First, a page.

By Steve Friess
Newsweek, June 14, 2021
Case numbers and daily death tolls continue to drop, the majority of U.S. adults are fully or partly vaccinated, mask mandates are vanishing and summer socializing looks like it’s back on the calendar. But even as America keeps marching steadily toward a post-pandemic future, another COVID-19 crisis looms—a debt and bankruptcy disaster fueled by mounting medical bills associated with treatment, especially among the most financially vulnerable parts of the population.
As many as 12.5 million Americans could already be saddled with COVID-related medical debt, based on a LendingTree survey conducted in March. The nationally representative poll found that 60 percent of the respondents polled had medical debt, with about 10 percent stemming from the virus; the amount typically owed ranged from $5,000 to $9,999. That suggests the collective debt for COVID treatment so far could be between $60 billion and $125 billion.
That number will inevitably grow sharply in coming months, experts say, as a trio of factors kick in: Expenses will mount for COVID “long-haulers” with ongoing health problems; more medical bills related to the virus will pass from the seriously past due stage into collections; and a panoply of government measures that were designed to help people stay afloat during the pandemic will end, from eviction and student-loan-payment moratoria to enhanced unemployment benefits, making it harder for more people to pay off the accumulating bills for treatment. That in turn is expected to lead to a spike in personal bankruptcies by the end of 2021 and into 2022.
“A lot of people are getting bills they can’t pay,” says David Himmelstein, a professor at City University of New York School of Public Health at Hunter College and author of several seminal studies on medical bankruptcy. “We’re heading towards a mounting debt crisis for many people who have been sick during this COVID period that will ripple through the economy unless something is done about it.”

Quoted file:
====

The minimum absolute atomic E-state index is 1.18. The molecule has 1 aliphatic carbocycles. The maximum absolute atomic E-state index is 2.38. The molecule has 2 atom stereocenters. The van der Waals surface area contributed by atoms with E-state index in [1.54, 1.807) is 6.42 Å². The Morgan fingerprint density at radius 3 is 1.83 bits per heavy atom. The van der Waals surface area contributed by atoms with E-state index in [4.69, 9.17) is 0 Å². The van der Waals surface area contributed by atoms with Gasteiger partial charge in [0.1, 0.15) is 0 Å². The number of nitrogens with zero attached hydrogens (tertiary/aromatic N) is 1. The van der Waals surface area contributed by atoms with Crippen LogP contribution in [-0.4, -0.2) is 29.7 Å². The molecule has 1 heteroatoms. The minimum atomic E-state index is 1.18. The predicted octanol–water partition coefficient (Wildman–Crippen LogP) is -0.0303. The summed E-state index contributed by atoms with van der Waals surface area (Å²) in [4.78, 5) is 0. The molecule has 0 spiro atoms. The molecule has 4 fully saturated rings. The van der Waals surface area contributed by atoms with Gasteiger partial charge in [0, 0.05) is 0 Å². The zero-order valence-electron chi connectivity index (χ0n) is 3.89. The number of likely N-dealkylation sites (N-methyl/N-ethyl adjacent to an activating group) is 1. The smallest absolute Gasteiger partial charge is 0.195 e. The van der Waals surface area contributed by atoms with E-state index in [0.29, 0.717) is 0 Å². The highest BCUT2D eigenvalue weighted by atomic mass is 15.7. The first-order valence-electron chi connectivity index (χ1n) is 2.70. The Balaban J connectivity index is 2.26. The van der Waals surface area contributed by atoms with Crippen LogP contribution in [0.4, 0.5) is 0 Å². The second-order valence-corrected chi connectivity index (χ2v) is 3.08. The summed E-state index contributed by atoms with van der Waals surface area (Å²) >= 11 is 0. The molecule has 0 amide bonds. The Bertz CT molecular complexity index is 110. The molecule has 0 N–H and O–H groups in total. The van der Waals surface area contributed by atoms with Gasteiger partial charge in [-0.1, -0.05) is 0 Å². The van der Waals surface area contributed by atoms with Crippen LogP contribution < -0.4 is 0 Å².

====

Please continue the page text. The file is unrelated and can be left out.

Troublesome signs are already cropping up. From May 2020 to March 2021, medical debt among members of Credit Karma, a credit-monitoring site, grew 6.5 percent, by $2.8 billion, while the number of people facing past-due medical bills jumped 9 percent. In most cases, medical debt doesn’t even make it to a credit reporting agency such as those tracked by Credit Karma until after a 180-day past-due waiting period, so that uptick is only expected to spiral higher as 2021 progresses.
Especially foreboding is the latest data on bankruptcy filings. In March 2021, the number of Americans filing for personal bankruptcy protection shot up 30 percent from February, to 44,103, the biggest number since March 2020 when the pandemic first took hold in the U.S. Rising medical bills and the ending of government pandemic-aid programs are key factors driving the increase, says Jonathan Carson, co-CEO of Stretto, a software company whose technology manages the online filings in most personal and corporate bankruptcy. He says, “It’s gonna be a turbulent ride for the consumer.”
That’s just the start of what’s to come, experts say, given that even before the pandemic medical debt was the leading factor in personal bankruptcy filings, associated with two-thirds of them, according to an American Journal of Public Health analysis. “It’s been just a little over a year since COVID started, and it takes sometimes, a year or two for the medical debt issue to start rearing its head,” says Allison Sesso, executive director of RIP Medical Debt, a non-profit that has bought and retired nearly $4 billion of outstanding debt since 2014. “We’re just on the cusp. It’s going to get ugly.”
Plus, it’s not just COVID-19 sufferers who are in a financial bind now. After medical debt, the other leading cause of personal bankruptcy is unexpected job loss, that other hallmark of a pandemic that resulted at its height in a national 14.7 percent unemployment rate. Add in the looming end on June 30 to the Centers for Disease Control’s national moratorium on evictions—more than 8.3 million renters, or 15 percent of the national total, are behind, according to the Census Bureau—and the expected resumption in October of collection of federal student debt payments.
“The magnitude of the coming medical debt crisis is not yet clear,” says Brian Martucci, finance editor at MoneyCrashers.com, a personal finance website. “But given that tens of millions of Americans lack health insurance and hundreds of thousands have been hospitalized with COVID since the pandemic began, it’s certain that many individuals and families will face or are already facing life-changing financial trauma.”